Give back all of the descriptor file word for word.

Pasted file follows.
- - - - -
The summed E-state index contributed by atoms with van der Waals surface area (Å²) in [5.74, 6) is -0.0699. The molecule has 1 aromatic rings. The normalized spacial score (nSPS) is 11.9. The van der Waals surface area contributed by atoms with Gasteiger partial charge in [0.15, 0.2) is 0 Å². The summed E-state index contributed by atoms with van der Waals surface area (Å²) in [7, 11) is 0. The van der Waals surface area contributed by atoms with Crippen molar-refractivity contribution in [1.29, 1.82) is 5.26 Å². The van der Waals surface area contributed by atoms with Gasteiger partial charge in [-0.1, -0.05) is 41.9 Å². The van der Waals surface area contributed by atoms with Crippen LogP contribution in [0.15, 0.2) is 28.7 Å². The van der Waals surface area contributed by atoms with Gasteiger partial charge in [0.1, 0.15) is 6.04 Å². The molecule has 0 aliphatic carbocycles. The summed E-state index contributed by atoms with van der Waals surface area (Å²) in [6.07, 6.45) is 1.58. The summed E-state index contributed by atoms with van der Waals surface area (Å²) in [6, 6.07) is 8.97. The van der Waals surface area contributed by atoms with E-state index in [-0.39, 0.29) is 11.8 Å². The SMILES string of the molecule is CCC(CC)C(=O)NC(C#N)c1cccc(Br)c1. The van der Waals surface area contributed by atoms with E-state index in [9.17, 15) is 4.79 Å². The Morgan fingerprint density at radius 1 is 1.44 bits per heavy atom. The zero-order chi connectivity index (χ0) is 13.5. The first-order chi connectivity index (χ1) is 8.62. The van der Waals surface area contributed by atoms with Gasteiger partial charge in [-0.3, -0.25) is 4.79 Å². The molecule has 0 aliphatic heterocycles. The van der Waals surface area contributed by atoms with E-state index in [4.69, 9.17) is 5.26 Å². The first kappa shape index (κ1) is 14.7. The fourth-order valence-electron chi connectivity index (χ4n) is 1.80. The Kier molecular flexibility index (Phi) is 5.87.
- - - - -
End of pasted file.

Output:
The summed E-state index contributed by atoms with van der Waals surface area (Å²) in [5.74, 6) is -0.0699. The molecule has 1 aromatic rings. The normalized spacial score (nSPS) is 11.9. The van der Waals surface area contributed by atoms with Gasteiger partial charge in [0.15, 0.2) is 0 Å². The summed E-state index contributed by atoms with van der Waals surface area (Å²) in [7, 11) is 0. The van der Waals surface area contributed by atoms with Crippen molar-refractivity contribution in [1.29, 1.82) is 5.26 Å². The van der Waals surface area contributed by atoms with Gasteiger partial charge in [-0.1, -0.05) is 41.9 Å². The van der Waals surface area contributed by atoms with Crippen LogP contribution in [0.15, 0.2) is 28.7 Å². The van der Waals surface area contributed by atoms with Gasteiger partial charge in [0.1, 0.15) is 6.04 Å². The molecule has 0 aliphatic carbocycles. The summed E-state index contributed by atoms with van der Waals surface area (Å²) in [6.07, 6.45) is 1.58. The summed E-state index contributed by atoms with van der Waals surface area (Å²) in [6, 6.07) is 8.97. The van der Waals surface area contributed by atoms with E-state index in [-0.39, 0.29) is 11.8 Å². The SMILES string of the molecule is CCC(CC)C(=O)NC(C#N)c1cccc(Br)c1. The van der Waals surface area contributed by atoms with E-state index in [9.17, 15) is 4.79 Å². The Morgan fingerprint density at radius 1 is 1.44 bits per heavy atom. The zero-order chi connectivity index (χ0) is 13.5. The first-order chi connectivity index (χ1) is 8.62. The van der Waals surface area contributed by atoms with Gasteiger partial charge in [-0.3, -0.25) is 4.79 Å². The molecule has 0 aliphatic heterocycles. The van der Waals surface area contributed by atoms with E-state index in [4.69, 9.17) is 5.26 Å². The first kappa shape index (κ1) is 14.7. The fourth-order valence-electron chi connectivity index (χ4n) is 1.80. The Kier molecular flexibility index (Phi) is 5.87.